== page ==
Summer school explores Beckett’s ongoing relevance

8 August 2016

Although Shakespeare is often discussed as the greatest writer in the English language, Samuel Beckett may have caught up with him by the next century, if scholarly interest is anything to go by.

Assistant Professor of Drama and co-director of the Samuel Beckett Summer School Nicholas Johnson says that attention from researchers and artists is only growing: “The breadth and scale of Beckett’s literary achievement across different languages and media is remarkable, and sets him apart from many other writers in the canon.”

The summer school, now in its sixth year, began yesterday and culminates on Friday. It offers scholars and enthusiasts the opportunity to deeply engage with the work and thought of this Irish literary giant.

It also boasts an impressive programme of events open to the general public. This public programme, aimed at those with a more casual interest in the author and playwright, includes talks and performances by internationally acclaimed artists and academics. For the most part these are based in and around Trinity College, the place where Beckett began his intellectual life.

Dovetailing with the end of the three-day bilingual Beckett conference DRAFF and supported by UNESCO/City of Literature, the summer school’s first public event yesterday featured the innovative theatre company Mouth on Fire, who put on a performance based on Beckett’s poetry entitled What would I do without this silence, featuring translations in Irish, French, and English.

While Beckett wrote numerous lyric poems throughout his life both in English and French, many of these have now been translated into Irish for the first time by poet and translator Gabriel Rosenstock. Yesterday’s event was extra special as it showcased the world premiere of a new Irish translation of Roundelay.

Tomorrow night the GPO is the venue for a reading by world-renowned Beckett interpreter Barry McGovern. The evening will focus on texts that reflect Beckett’s troubled relationship with Irish nationalism, which will be particularly poignant and provocative due to the venue.**

On Wednesday morning musicologist and pianist Catherine Laws presents the talk Headaches among the overtones, focusing on the musicality of Beckett’s work and composers’ responses to it.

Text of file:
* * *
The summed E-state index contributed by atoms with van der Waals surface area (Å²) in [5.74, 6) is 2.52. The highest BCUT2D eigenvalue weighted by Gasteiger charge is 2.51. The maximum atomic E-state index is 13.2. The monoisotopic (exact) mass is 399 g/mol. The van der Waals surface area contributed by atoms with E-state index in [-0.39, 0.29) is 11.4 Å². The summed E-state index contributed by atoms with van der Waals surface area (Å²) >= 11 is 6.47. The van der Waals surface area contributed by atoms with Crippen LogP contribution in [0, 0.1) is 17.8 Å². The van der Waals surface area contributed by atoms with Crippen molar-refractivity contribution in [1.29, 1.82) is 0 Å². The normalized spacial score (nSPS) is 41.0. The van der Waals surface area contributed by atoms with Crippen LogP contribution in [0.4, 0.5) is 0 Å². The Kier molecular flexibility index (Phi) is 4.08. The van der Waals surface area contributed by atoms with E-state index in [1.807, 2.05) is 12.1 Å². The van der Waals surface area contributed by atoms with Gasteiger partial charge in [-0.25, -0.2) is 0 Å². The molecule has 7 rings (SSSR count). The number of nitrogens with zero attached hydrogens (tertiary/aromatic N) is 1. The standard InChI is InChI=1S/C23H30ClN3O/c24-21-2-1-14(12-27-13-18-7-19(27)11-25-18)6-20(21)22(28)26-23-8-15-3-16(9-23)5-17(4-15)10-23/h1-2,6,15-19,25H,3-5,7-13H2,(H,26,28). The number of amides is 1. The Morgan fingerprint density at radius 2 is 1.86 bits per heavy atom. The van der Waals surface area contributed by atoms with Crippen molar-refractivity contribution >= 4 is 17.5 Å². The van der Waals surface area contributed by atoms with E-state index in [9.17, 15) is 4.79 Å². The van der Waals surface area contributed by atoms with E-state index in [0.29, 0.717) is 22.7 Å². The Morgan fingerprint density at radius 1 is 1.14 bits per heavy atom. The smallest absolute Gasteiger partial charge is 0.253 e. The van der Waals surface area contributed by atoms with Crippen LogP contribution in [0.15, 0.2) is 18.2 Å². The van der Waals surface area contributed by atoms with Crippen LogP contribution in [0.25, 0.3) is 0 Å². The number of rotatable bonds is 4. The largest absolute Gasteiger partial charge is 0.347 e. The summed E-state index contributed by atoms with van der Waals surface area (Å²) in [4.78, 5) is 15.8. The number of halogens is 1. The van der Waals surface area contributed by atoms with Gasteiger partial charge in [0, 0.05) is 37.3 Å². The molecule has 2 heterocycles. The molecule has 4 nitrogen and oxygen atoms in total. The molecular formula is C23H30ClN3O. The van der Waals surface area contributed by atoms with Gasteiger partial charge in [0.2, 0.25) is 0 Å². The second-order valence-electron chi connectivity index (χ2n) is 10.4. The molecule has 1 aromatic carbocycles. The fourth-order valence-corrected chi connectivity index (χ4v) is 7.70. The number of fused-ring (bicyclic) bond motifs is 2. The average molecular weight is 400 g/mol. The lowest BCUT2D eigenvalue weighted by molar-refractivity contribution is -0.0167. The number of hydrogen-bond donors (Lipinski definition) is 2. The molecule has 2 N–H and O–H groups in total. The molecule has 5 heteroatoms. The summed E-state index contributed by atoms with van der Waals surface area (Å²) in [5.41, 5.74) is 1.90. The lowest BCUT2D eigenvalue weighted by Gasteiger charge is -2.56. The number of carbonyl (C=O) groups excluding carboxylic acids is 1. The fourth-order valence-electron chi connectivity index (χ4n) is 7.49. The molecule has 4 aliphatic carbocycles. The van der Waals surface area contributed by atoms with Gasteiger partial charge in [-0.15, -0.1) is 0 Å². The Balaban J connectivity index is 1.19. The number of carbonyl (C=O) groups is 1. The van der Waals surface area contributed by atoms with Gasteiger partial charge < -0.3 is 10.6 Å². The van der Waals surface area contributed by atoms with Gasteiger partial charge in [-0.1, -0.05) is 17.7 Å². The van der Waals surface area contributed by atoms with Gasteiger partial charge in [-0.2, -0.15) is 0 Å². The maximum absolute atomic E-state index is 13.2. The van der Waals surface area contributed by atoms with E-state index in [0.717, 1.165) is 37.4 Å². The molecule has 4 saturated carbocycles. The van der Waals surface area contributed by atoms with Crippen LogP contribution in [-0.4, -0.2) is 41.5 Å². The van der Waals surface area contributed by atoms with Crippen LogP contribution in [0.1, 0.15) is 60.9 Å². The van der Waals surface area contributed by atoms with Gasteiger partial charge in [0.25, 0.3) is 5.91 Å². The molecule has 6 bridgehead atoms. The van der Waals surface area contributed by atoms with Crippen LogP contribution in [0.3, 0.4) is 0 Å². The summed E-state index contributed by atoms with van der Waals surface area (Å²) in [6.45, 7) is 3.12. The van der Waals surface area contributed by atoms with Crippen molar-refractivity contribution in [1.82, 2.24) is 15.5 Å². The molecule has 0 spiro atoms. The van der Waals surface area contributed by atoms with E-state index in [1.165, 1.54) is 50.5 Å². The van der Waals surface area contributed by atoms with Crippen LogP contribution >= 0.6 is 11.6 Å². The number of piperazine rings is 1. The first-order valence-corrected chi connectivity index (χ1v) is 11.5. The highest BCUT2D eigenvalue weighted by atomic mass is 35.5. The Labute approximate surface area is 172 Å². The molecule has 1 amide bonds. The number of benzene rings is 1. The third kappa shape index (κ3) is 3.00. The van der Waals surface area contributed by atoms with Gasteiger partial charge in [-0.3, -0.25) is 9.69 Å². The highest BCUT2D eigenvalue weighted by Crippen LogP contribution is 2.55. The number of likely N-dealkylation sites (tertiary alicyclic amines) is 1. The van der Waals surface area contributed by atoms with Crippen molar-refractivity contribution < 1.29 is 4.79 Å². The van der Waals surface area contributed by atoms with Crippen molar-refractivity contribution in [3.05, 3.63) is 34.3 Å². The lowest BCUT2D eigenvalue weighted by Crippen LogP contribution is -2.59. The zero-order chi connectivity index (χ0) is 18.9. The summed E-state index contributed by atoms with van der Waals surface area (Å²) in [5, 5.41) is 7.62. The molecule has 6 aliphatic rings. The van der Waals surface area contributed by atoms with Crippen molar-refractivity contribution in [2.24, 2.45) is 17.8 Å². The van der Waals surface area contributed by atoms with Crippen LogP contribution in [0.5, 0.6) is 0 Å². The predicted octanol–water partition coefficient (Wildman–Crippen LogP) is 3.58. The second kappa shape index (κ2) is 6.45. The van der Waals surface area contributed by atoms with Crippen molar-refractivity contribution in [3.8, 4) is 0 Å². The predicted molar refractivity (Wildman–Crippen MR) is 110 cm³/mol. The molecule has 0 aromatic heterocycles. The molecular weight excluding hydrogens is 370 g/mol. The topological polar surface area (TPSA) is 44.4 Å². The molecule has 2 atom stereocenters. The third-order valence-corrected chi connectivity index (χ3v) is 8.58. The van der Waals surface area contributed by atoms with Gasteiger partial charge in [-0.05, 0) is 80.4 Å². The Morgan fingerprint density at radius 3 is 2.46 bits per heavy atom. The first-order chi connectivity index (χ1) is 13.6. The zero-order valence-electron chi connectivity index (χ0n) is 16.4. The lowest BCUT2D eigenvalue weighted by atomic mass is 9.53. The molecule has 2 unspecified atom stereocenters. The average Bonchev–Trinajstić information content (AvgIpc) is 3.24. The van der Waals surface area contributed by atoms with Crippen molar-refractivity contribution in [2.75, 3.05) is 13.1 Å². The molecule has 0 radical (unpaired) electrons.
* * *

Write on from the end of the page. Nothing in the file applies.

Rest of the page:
On Thursday evening the Beckett Theatre is the venue for a conversation with the creative artist Olwen Fouéré. Olwen has been one of the most notable of all Beckett’s interpreters and this event attempts to gain insights into her creative process while also examining the ongoing significance of Beckett for today’s artists.

The summer school’s public programme concludes on Friday evening with a behind the scenes exploration of Pan Pan’s Cascando. This event includes a playback of the company’s new Cascando recording, a filmic response to the installation and a conversation with the creative team behind it.

In tandem with this public series of events, an academic programme, comprising morning lectures and afternoon seminars, will also be running throughout the week in partnership with the Trinity Long Room Hub, Trinity’s research institute for the humanities.

The summer school, which explores Beckett’s works from a variety of perspectives in order to re-examine his ongoing legacy, is organised by the School of English and the School of Drama, Film and Music.

**This event is standing only and will be followed by a wine reception.

Tickets are required for these events. To book tickets please log on to

https://beckettsummerschool.wordpress.com/

One of the highlights of the public programme will be artist Barry McGovern's reading in the GPO on Tuesday night. Main image (top): Beckett in 1977 photographed by Roger Pic

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